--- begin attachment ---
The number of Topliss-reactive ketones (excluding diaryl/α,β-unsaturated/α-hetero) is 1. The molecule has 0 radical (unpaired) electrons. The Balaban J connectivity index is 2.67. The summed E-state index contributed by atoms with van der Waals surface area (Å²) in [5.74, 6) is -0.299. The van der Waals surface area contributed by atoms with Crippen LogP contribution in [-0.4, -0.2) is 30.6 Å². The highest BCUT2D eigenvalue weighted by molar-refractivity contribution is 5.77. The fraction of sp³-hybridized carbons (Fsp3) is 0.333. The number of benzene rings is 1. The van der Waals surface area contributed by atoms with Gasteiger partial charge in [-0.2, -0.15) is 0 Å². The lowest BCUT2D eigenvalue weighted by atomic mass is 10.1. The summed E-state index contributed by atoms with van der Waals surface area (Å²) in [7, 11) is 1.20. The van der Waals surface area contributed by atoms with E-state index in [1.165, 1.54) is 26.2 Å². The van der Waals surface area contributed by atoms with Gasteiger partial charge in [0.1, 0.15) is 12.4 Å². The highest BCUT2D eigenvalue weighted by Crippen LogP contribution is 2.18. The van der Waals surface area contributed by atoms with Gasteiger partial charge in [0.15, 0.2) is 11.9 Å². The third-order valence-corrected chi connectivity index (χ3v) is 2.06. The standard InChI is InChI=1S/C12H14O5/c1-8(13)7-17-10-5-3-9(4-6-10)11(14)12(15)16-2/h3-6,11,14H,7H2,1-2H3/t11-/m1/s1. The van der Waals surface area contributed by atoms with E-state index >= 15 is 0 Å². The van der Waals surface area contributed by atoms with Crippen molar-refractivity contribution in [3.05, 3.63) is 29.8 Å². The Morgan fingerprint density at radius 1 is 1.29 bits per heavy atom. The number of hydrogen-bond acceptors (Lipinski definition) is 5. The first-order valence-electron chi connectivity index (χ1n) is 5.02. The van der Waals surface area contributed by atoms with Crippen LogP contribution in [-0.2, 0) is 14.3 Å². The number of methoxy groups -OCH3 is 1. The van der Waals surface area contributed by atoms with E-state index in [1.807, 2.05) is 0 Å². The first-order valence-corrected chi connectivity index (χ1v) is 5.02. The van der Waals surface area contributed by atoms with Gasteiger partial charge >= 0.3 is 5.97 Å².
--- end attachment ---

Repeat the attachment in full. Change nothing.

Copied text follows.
The number of Topliss-reactive ketones (excluding diaryl/α,β-unsaturated/α-hetero) is 1. The molecule has 0 radical (unpaired) electrons. The Balaban J connectivity index is 2.67. The summed E-state index contributed by atoms with van der Waals surface area (Å²) in [5.74, 6) is -0.299. The van der Waals surface area contributed by atoms with Crippen LogP contribution in [-0.4, -0.2) is 30.6 Å². The highest BCUT2D eigenvalue weighted by molar-refractivity contribution is 5.77. The fraction of sp³-hybridized carbons (Fsp3) is 0.333. The number of benzene rings is 1. The van der Waals surface area contributed by atoms with Gasteiger partial charge in [-0.2, -0.15) is 0 Å². The lowest BCUT2D eigenvalue weighted by atomic mass is 10.1. The summed E-state index contributed by atoms with van der Waals surface area (Å²) in [7, 11) is 1.20. The van der Waals surface area contributed by atoms with E-state index in [1.165, 1.54) is 26.2 Å². The van der Waals surface area contributed by atoms with Gasteiger partial charge in [0.1, 0.15) is 12.4 Å². The highest BCUT2D eigenvalue weighted by Crippen LogP contribution is 2.18. The van der Waals surface area contributed by atoms with Gasteiger partial charge in [0.15, 0.2) is 11.9 Å². The third-order valence-corrected chi connectivity index (χ3v) is 2.06. The standard InChI is InChI=1S/C12H14O5/c1-8(13)7-17-10-5-3-9(4-6-10)11(14)12(15)16-2/h3-6,11,14H,7H2,1-2H3/t11-/m1/s1. The van der Waals surface area contributed by atoms with E-state index >= 15 is 0 Å². The van der Waals surface area contributed by atoms with Crippen molar-refractivity contribution in [3.05, 3.63) is 29.8 Å². The Morgan fingerprint density at radius 1 is 1.29 bits per heavy atom. The number of hydrogen-bond acceptors (Lipinski definition) is 5. The first-order valence-electron chi connectivity index (χ1n) is 5.02. The van der Waals surface area contributed by atoms with Crippen LogP contribution in [-0.2, 0) is 14.3 Å². The number of methoxy groups -OCH3 is 1. The van der Waals surface area contributed by atoms with E-state index in [1.807, 2.05) is 0 Å². The first-order valence-corrected chi connectivity index (χ1v) is 5.02. The van der Waals surface area contributed by atoms with Gasteiger partial charge >= 0.3 is 5.97 Å².